Africa Must Urgently Resolve Maritime Disputes

Published on 20th September 2016

The diplomatic row that has seen Somalia take Kenya to the International Court of Justice over a disputed maritime border needs to be addressed soberly. Dilemmas over borders are commonplace in Africa, a continent that was bequeathed 103 border disputes by its former colonial rulers in 1884 and 1885. From the Gulf of Guinea to the Horn of Africa and the Great Lakes Rift valley, African maritime boundary disputes are expected to rise dramatically, potentially curbing ongoing and impending oil and gas explorations as countries seek to extend their continental shelf beyond the 200 mile economic exclusion zone. Over 90 billion barrels of oil have already been discovered, with potential for another 70-80 billion barrels.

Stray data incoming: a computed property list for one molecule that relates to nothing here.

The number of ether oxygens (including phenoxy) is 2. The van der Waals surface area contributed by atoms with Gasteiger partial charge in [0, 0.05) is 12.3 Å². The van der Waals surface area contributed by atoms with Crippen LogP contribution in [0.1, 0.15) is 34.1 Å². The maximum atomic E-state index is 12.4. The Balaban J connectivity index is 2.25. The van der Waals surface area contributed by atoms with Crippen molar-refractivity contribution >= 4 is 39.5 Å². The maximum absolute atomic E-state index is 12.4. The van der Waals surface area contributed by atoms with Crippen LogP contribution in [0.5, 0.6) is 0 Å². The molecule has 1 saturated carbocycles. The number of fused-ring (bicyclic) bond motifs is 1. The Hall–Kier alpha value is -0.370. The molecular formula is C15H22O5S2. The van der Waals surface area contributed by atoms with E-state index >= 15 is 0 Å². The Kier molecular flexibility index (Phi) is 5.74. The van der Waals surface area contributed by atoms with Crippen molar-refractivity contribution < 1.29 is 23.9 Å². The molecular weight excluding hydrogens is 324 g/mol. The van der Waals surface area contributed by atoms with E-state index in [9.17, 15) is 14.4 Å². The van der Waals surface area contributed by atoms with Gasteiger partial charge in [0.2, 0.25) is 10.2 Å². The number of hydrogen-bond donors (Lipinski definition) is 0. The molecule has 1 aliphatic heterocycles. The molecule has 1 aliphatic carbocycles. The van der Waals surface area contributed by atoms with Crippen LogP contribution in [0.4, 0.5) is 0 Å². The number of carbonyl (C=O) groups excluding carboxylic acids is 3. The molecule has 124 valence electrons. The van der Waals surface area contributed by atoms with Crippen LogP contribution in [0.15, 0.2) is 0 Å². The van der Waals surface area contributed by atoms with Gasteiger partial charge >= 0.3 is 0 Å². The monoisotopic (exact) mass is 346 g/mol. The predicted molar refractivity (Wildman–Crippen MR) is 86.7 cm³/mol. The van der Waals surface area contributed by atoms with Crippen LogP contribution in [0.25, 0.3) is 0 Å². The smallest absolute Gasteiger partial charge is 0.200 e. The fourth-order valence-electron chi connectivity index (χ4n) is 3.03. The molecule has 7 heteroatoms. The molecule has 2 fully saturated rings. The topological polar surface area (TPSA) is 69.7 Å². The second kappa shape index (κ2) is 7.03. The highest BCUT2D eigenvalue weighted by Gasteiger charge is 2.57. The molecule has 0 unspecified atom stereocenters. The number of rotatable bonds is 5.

A diplomatic row between Malawi and Tanzania ensued over the latter’s decision to publish a new map before the two countries resolved a dispute over the boundaries of the gas and oil-rich Lake Nyasa/Malawi. The governments of Tanzania and Malawi have not yet effectively resolved the dispute, hence a potential  threat of instability in the region. A dispute between Cameroon and Nigeria over the Bakassi peninsula caused a lot of upheavals in the region. In the Great Lakes area, massive hydrocarbon finds in Lake Albert have caused unease. 

It is urgent that Africa comes up with mechanisms that will address these disputes before they flare up and  get out of hand.


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